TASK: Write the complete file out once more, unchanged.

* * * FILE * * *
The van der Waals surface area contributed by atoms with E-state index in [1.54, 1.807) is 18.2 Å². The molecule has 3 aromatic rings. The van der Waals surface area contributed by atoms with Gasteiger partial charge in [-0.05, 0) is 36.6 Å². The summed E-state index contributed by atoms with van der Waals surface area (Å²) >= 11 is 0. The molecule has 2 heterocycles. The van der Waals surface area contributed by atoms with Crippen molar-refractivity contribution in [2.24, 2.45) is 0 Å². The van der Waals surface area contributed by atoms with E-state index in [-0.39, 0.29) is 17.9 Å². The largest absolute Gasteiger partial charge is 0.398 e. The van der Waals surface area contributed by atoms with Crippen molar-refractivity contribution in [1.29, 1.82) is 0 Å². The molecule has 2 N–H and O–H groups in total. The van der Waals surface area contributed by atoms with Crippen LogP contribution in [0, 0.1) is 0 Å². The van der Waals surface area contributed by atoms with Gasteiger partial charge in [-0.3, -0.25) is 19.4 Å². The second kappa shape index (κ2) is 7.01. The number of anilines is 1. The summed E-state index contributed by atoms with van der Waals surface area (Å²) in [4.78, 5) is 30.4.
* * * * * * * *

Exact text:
The van der Waals surface area contributed by atoms with E-state index in [1.54, 1.807) is 18.2 Å². The molecule has 3 aromatic rings. The van der Waals surface area contributed by atoms with Gasteiger partial charge in [-0.05, 0) is 36.6 Å². The summed E-state index contributed by atoms with van der Waals surface area (Å²) >= 11 is 0. The molecule has 2 heterocycles. The van der Waals surface area contributed by atoms with Crippen molar-refractivity contribution in [2.24, 2.45) is 0 Å². The van der Waals surface area contributed by atoms with E-state index in [-0.39, 0.29) is 17.9 Å². The largest absolute Gasteiger partial charge is 0.398 e. The van der Waals surface area contributed by atoms with Crippen molar-refractivity contribution in [1.29, 1.82) is 0 Å². The molecule has 2 N–H and O–H groups in total. The van der Waals surface area contributed by atoms with Crippen LogP contribution in [0, 0.1) is 0 Å². The van der Waals surface area contributed by atoms with Gasteiger partial charge in [-0.3, -0.25) is 19.4 Å². The second kappa shape index (κ2) is 7.01. The number of anilines is 1. The summed E-state index contributed by atoms with van der Waals surface area (Å²) in [4.78, 5) is 30.4.